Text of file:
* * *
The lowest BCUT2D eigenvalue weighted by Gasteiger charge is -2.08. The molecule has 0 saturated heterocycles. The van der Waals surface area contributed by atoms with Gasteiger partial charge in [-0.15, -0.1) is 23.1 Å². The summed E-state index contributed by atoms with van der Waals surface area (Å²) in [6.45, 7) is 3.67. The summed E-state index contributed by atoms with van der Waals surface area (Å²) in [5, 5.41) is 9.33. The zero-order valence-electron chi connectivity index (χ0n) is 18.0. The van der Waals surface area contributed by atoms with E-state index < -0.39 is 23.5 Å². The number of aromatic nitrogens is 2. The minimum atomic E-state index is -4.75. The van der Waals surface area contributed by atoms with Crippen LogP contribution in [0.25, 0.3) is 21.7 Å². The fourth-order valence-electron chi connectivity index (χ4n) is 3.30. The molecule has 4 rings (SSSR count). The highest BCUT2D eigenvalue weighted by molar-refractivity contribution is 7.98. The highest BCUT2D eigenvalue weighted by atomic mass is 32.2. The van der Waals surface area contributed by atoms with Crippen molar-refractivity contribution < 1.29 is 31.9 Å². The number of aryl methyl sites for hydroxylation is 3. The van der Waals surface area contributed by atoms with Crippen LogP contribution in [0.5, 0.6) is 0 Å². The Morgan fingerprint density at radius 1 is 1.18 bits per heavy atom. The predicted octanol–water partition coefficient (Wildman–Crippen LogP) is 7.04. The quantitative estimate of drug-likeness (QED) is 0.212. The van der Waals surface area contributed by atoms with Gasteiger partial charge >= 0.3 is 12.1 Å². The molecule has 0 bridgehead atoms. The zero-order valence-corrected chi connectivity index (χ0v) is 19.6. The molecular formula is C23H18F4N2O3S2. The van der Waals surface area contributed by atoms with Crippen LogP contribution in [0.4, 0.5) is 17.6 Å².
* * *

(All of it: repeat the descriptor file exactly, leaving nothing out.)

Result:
The lowest BCUT2D eigenvalue weighted by Gasteiger charge is -2.08. The molecule has 0 saturated heterocycles. The van der Waals surface area contributed by atoms with Gasteiger partial charge in [-0.15, -0.1) is 23.1 Å². The summed E-state index contributed by atoms with van der Waals surface area (Å²) in [6.45, 7) is 3.67. The summed E-state index contributed by atoms with van der Waals surface area (Å²) in [5, 5.41) is 9.33. The zero-order valence-electron chi connectivity index (χ0n) is 18.0. The van der Waals surface area contributed by atoms with E-state index < -0.39 is 23.5 Å². The number of aromatic nitrogens is 2. The minimum atomic E-state index is -4.75. The van der Waals surface area contributed by atoms with Crippen LogP contribution in [0.25, 0.3) is 21.7 Å². The fourth-order valence-electron chi connectivity index (χ4n) is 3.30. The molecule has 4 rings (SSSR count). The highest BCUT2D eigenvalue weighted by molar-refractivity contribution is 7.98. The highest BCUT2D eigenvalue weighted by atomic mass is 32.2. The van der Waals surface area contributed by atoms with Crippen molar-refractivity contribution < 1.29 is 31.9 Å². The number of aryl methyl sites for hydroxylation is 3. The van der Waals surface area contributed by atoms with Crippen LogP contribution in [0.5, 0.6) is 0 Å². The Morgan fingerprint density at radius 1 is 1.18 bits per heavy atom. The predicted octanol–water partition coefficient (Wildman–Crippen LogP) is 7.04. The quantitative estimate of drug-likeness (QED) is 0.212. The van der Waals surface area contributed by atoms with Gasteiger partial charge >= 0.3 is 12.1 Å². The molecule has 0 bridgehead atoms. The zero-order valence-corrected chi connectivity index (χ0v) is 19.6. The molecular formula is C23H18F4N2O3S2. The van der Waals surface area contributed by atoms with Crippen LogP contribution in [0.4, 0.5) is 17.6 Å².